When James's agent sent him the Race script, he read it, "like many other young black actors, I'm sure," he says. "I felt compelled to be part of the story, really in any capacity. I could have been the best friend, the janitor who cleaned the school, I didn't care. I just wanted to be in the film." (He could have sold that janitor line, too, if he didn't have "Destined for bigger things" written all over him.)

When he landed Race, James was still shooting Selma. He read and watched everything he could. On his days off, he trained for hours on the track at Georgia Tech. First he had to learn to run fast, then he had to learn to run like Owens pre-coaching – then he had to incorporate how Owens ran after coaching – all while wearing period leather shoes he calls "ballet slippers with three-inch spikes. They were dreadful." He also spent days talking to Owens's two daughters. "They gave me a human perspective on him," James says. "He was daddy, and they loved their father."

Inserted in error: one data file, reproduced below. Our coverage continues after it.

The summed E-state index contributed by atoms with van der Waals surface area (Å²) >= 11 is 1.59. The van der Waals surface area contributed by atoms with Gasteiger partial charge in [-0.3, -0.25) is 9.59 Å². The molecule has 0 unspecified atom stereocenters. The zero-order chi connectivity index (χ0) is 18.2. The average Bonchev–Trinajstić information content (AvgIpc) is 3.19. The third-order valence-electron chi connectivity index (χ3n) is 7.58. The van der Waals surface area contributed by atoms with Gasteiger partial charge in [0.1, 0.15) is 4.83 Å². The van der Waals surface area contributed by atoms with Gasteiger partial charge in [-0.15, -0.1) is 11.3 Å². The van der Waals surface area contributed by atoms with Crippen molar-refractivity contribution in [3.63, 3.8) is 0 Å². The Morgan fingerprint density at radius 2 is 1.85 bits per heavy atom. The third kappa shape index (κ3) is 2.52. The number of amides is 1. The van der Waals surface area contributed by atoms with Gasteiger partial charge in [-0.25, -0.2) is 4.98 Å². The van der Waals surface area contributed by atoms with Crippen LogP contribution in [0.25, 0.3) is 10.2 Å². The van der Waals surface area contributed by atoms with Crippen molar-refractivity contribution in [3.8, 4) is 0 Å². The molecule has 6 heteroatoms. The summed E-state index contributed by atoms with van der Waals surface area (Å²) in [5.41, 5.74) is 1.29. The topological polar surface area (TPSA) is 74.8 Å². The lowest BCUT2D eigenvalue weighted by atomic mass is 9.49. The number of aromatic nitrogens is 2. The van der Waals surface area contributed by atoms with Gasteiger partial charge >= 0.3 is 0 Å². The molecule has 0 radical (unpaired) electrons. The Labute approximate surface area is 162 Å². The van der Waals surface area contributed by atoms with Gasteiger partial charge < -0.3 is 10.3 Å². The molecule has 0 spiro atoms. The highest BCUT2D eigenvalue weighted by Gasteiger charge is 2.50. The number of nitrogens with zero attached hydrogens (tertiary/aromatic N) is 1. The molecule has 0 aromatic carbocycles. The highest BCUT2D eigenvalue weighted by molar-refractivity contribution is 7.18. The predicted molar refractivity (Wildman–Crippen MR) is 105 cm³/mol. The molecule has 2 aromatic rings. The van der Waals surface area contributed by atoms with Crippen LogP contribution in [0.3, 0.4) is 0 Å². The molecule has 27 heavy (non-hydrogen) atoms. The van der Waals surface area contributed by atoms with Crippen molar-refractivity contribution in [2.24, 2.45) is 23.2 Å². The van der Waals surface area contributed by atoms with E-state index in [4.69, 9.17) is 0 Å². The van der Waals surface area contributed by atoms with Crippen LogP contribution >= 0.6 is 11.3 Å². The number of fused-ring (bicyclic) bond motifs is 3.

James does admit that, walking into the Olympic Stadium in Berlin to shoot the race scenes, "I was almost beside myself. I thought, 'This is 2014. I'm completely safe, and there's no one in here. Why do I feel this way?' It gave me a fraction of what Jesse must have felt when he went in." But he hastens to point out that much has changed: the street outside the stadium is now called Jesse Owens Alley; a lounge inside is hung with Owens photos.

In his brief career, James has played many racially charged scenes. While making Selma, he walked across the Edmund Pettus Bridge, recreating the infamous police brutality that occurred there, alongside extras who'd lived it.